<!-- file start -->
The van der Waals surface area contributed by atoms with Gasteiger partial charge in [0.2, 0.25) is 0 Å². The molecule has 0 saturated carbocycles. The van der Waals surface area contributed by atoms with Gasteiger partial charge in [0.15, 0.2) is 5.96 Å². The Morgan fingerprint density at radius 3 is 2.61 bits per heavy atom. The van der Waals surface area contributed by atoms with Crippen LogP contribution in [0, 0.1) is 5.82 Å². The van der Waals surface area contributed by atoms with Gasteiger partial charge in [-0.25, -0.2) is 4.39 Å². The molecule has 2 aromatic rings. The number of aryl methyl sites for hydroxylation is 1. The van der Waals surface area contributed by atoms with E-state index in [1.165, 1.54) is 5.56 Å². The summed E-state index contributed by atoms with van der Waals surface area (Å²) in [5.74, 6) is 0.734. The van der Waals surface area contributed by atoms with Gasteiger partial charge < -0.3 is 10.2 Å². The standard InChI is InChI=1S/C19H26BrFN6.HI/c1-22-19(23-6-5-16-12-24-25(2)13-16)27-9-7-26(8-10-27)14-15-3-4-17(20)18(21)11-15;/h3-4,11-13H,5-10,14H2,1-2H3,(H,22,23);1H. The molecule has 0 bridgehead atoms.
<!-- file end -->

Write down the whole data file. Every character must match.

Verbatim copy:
The van der Waals surface area contributed by atoms with Gasteiger partial charge in [0.2, 0.25) is 0 Å². The molecule has 0 saturated carbocycles. The van der Waals surface area contributed by atoms with Gasteiger partial charge in [0.15, 0.2) is 5.96 Å². The Morgan fingerprint density at radius 3 is 2.61 bits per heavy atom. The van der Waals surface area contributed by atoms with Crippen LogP contribution in [0, 0.1) is 5.82 Å². The van der Waals surface area contributed by atoms with Gasteiger partial charge in [-0.25, -0.2) is 4.39 Å². The molecule has 2 aromatic rings. The number of aryl methyl sites for hydroxylation is 1. The van der Waals surface area contributed by atoms with E-state index in [1.165, 1.54) is 5.56 Å². The summed E-state index contributed by atoms with van der Waals surface area (Å²) in [5.74, 6) is 0.734. The van der Waals surface area contributed by atoms with Gasteiger partial charge < -0.3 is 10.2 Å². The standard InChI is InChI=1S/C19H26BrFN6.HI/c1-22-19(23-6-5-16-12-24-25(2)13-16)27-9-7-26(8-10-27)14-15-3-4-17(20)18(21)11-15;/h3-4,11-13H,5-10,14H2,1-2H3,(H,22,23);1H. The molecule has 0 bridgehead atoms.